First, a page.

However well-meaning it may be, the truth is this tribe doesn’t have a personal stake in the country’s future (for the record, some of my favourite people are Indians overseas). If tomorrow, there is (God forbid) a war between India and Pakistan (or even China) guess who will be on the first flights out, green passports and Green Cards in hand?Already, the top echelons of India Inc has citizenship in Singapore, Dubai, Cyprus and other safe havens.

In any case, citizenship is a commodity. Read this fascinating report by BBC about how easy it is to buy citizenship for a price. That’s why it is not surprising that India tops the list of origin countries that seeks foreign citizenship. In 2015, some 1.3 lakh expatriate Indians got citizenship of OECD member countries.

In intent, this state of affairs applies uniformly across India’s rich and upper middle-class. Nine times out of ten, the “Uncle and Aunty” in the park will have somebody they know — children or siblings or nephews and nieces or an uncle etc — who are citizens overseas. They too have an escape route. So “Uncle and Aunty” who seek (sorry, demand) muscular leadership actually have no vested personal stake in the country’s future. A couple of houses and many bank accounts do not count: in most cases the next generation is out of the country, or is cocooned in a gated complex with all the essentials taken care off.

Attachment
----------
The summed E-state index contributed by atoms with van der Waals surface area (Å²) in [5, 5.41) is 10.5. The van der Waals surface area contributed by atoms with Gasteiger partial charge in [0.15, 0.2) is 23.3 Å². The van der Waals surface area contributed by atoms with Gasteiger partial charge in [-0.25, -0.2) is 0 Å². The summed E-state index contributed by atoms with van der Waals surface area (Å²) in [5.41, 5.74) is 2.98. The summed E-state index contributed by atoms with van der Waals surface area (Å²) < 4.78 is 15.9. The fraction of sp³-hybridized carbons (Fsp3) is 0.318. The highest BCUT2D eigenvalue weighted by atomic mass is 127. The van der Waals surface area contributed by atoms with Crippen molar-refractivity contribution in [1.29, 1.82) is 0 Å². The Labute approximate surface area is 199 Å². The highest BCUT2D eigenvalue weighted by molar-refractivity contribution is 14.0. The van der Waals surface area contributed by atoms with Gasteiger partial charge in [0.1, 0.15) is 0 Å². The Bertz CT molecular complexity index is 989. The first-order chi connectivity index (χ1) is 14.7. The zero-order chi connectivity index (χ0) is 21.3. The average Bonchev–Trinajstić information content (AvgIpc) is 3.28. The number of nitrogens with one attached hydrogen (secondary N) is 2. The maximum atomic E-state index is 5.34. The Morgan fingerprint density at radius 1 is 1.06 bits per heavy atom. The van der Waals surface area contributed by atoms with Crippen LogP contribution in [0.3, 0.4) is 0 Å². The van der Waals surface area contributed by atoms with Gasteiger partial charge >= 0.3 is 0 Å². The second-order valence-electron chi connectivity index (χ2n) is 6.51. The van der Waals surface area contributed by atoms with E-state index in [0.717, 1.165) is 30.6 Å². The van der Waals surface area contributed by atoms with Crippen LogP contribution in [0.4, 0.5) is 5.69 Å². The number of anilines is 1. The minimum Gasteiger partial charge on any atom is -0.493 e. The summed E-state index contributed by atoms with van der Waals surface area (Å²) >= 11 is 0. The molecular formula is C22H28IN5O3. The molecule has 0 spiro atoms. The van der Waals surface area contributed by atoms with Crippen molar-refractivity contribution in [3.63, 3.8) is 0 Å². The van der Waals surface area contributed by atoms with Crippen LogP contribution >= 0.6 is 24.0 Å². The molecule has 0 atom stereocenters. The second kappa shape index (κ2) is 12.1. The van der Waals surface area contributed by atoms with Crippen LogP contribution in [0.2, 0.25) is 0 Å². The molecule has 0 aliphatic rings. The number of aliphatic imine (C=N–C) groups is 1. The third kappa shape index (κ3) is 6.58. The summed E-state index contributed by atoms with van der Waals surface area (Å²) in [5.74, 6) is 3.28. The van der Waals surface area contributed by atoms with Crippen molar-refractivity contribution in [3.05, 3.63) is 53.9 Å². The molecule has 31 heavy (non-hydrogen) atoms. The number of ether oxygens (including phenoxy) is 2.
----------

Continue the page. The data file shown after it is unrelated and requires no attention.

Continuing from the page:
To be sure, Indians have been seeking greener pastures overseas for decades now. In fact, an increasing number of children are leaving India to study abroad right after school. Many now come back to India to work, but in reality form another strata — rootless in a sense, neither here nor there.

The difference now is that a disconnected elite is driving the agenda in India, by influencing politicians, funding media, working through powerful think tanks and pumping up patriotism. So while the defense companies benefit (check out the who’s who of India Inc setting up joint ventures galore) and the TV channels gain more TRPs. the really back-breaking part of nation building (jobs, health, education) gets less priority.

As a nation, we seem mesmerized by the sound of our new assertive voice. It is important for us to remember that he who pays the piper, calls the tune.

 

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One thought on “Perils of India’s Parachute Patriotism

  1. While you make some interesting points, dissing NRIs as having no stake in the country is a bit to harsh and not grounded on reality. Many have invested and contributed to the country’s growth through financial as well as intellectual capital.
    The war mongering noises are not from the NRIs but from the RSS brigade which you have inexplicably ignored.
    It only serves NRIs interest if the nation achieves peace and harmony as there will be no investment when the political climate is murky.
    Tame the local jingoistic RSS and some of the media that fuels such jingoism in the name of patriotism.
    Crony capitalism needs to be exposed but our media is busy getting entrenched in it!

    Like